Rational Thought Underlies Conservative Christian Views on Climate Change
Environmentalist David Suzuki writes in his recent article " Is it Just Me, or is the World Getting Nuttier? " that some American and Canadian scientists hold religious views that are anti-science. He argued that some climate scientists – including me by name – put "misguided beliefs above rational thought." He implicitly assumes that conservative Christian views are irrational and incompatible with science and that we have replaced Almighty God with the "almighty dollar," believing the economy matters more than the environment.
I helped write the Cornwall Alliance's "Renewed Call to Truth, Prudence, and Protection of the Poor: An Evangelical Examination of the Theology, Science, and Economics of Global Warming," on which the Evangelical Declaration on Global Warming, cited by Suzuki, was based. It integrates scientific, economic, ethical, and theological reasoning to support its conclusions. There's nothing at all irrational about it – unless you consider religion irrational per se.
But Suzuki is right on one point: the economy does matter as much as the environment. Why? Because good environmental stewardship requires sound financial footing and because improving and safeguarding human health and welfare require maintaining a strong, vibrant, innovative economy that can sustain continued environmental progress.
The people of India pour untreated sewage into the Ganges River-and then draw their drinking and "cleaning" water from it. So poor that they're desperate for food, clothing, shelter, and other necessities for life, they cannot concern themselves with environmental stewardship. Only when they have ample food, clothing, and shelter can they turn their attention to caring for the environment.
As the United States and Canada advanced economically, we developed technologies and policies that increased our quality and length of life. This has led us to be more proactive with our environmental stewardship. We emit far less pollution and waste today than we did fifty years ago. We feed more people with every parcel of land, get more energy from every drop of oil, are more efficient at everything we do, and are much better stewards of our environment. None of that could have occurred without a strong and developing economy.
Unfortunately, some so-called environmentalists wish to keep Africa and other developing nations in perpetual underdevelopment. They pay them off to be "environmentally conscious" by giving them food and monetary aid to keep them alive but not prospering or becoming middle class. This perpetuates the notion of the "noble native," supposedly "at one" with the environment. But much of that money is lost to corruption and the people continue living in a state of poverty and disease.
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Yet in the name of "saving the planet," developing countries are denied modern technologies and the energy they require that have improved our lives and our environment. They are condemned to high infant mortality, significantly shortened life spans, and a greatly decreased quality of life.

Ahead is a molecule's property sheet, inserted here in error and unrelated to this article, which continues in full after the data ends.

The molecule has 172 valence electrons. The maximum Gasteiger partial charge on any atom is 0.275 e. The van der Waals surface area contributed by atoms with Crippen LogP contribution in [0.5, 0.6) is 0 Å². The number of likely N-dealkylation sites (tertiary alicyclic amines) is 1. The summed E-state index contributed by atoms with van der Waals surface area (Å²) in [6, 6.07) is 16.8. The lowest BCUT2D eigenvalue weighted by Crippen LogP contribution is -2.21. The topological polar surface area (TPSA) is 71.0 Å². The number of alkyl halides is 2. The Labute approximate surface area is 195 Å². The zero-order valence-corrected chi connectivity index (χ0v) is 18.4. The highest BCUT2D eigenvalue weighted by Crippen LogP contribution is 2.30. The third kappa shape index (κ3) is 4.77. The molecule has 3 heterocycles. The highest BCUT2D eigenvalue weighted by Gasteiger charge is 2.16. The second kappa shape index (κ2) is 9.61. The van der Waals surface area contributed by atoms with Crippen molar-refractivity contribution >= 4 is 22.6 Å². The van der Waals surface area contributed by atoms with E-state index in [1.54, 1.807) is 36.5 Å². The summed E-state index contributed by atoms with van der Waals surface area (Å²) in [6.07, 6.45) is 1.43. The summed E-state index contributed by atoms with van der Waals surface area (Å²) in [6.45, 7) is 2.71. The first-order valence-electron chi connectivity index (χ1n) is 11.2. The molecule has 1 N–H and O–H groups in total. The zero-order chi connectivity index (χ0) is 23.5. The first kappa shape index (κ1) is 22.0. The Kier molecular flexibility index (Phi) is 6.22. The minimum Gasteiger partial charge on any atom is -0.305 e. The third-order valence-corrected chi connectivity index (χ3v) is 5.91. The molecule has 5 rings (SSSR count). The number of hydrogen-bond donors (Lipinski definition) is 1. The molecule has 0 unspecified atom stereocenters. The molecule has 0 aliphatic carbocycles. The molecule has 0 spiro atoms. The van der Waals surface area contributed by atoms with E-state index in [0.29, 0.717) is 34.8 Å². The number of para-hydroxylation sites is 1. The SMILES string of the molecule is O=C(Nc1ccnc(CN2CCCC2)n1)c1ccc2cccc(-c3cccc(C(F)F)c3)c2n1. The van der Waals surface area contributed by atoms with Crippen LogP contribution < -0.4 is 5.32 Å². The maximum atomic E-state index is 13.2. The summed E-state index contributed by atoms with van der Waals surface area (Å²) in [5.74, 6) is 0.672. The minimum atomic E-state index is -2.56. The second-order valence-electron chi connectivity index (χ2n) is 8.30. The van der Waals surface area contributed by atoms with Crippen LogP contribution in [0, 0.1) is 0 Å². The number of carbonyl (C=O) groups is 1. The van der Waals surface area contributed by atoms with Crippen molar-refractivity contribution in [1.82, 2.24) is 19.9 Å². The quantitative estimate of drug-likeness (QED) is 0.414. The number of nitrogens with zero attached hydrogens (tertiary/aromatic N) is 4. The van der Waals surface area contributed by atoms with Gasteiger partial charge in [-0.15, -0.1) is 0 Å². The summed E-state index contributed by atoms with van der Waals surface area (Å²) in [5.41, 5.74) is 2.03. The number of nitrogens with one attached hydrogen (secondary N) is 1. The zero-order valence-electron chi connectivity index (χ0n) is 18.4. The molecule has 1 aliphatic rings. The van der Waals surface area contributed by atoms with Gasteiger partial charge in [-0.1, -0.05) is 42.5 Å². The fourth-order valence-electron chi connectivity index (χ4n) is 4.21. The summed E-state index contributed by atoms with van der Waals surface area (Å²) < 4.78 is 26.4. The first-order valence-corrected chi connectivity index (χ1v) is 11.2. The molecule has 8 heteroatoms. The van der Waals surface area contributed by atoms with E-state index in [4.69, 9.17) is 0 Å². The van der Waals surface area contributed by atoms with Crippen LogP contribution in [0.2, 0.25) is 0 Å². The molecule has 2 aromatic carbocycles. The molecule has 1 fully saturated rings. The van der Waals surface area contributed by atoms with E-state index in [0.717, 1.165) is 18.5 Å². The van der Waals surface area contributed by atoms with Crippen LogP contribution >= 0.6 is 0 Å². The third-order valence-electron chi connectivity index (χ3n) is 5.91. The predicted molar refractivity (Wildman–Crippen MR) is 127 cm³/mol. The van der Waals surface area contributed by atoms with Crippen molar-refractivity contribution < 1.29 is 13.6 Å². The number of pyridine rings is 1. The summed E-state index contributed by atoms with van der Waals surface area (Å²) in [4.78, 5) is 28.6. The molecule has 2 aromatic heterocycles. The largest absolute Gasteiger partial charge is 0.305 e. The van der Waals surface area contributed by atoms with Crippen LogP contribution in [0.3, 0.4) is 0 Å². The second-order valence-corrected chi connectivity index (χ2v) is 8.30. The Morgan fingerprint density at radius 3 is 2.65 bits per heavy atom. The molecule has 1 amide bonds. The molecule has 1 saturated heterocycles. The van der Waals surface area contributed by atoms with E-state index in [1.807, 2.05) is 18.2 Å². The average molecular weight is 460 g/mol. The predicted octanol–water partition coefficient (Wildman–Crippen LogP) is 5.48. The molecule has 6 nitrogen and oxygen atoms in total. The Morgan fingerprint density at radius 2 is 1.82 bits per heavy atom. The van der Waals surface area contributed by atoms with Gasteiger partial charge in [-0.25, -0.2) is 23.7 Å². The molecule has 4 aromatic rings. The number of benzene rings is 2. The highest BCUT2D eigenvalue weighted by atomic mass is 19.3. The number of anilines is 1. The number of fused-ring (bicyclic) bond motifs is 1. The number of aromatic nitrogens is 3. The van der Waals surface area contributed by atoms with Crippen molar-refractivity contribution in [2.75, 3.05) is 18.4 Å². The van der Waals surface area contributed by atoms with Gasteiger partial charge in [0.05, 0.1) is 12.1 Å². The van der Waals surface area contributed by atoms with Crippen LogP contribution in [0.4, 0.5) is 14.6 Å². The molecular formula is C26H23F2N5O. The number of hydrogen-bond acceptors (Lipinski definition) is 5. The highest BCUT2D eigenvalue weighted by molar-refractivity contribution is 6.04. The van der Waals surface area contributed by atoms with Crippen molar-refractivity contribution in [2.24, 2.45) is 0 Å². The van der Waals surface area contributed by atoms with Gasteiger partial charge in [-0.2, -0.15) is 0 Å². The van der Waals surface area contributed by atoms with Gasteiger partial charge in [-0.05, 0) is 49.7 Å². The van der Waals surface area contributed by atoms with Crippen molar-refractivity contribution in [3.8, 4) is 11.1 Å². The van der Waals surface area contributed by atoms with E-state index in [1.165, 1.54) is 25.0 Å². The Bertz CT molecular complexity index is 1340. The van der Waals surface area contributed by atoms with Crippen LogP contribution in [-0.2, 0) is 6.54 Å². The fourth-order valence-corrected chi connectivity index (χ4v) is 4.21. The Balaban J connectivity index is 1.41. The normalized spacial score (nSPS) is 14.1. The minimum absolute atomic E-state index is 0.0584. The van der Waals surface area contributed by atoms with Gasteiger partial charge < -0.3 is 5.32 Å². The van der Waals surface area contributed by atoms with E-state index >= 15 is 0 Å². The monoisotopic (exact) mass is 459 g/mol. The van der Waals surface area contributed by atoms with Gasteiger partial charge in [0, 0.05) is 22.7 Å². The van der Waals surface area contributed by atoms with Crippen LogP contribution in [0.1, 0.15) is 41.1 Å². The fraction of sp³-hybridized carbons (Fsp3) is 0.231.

Climate alarmism – where political ideology mixes with the new religion of environmentalism – is the rationale for these policies. Overstated threats to the environment and impractical or imaginary ways to prevent them are the new scripture on which the adherents de velop their theologies for micromanaging the course of human events. These eco-religionists never consider the misery and devastation that their policies inflict on the world's poorest people because they are too concerned with "saving the planet."
Some wish to have energy rationed or be made increasingly expensive in North America, creating artificial fuel poverty for millions. Such policies will make everything more expensive and scarce, create more unemployment, push many people back into poverty and deprivation, and gravely impair human health and welfare. This strategy will not save the planet because one of its first casualties will be environmental stewardship. History and human nature both testify that, forced by economic limits to choose between a cleaner environment and food on the table, people always choose food.
In the Parable of the Talents, Jesus told of a master who gave his servant one talent and then condemned him for hiding it in the earth and not putting it to use. The talents really stand for resources – including natural resources. How will the Master of creation judge us if we hide our resources in the earth and, on judgment day, say, "Behold, you have what is yours?" If we do not use the resources God has given us to care for those in need, we will be irresponsible stewards of God's creation and deserve the same fate as the servant the master called "wicked and lazy."
I fail to understand how anyone thinking rationally can argue that poverty and economic hardship will enhance environmental stewardship, or that the planet is more important than the people who live on it.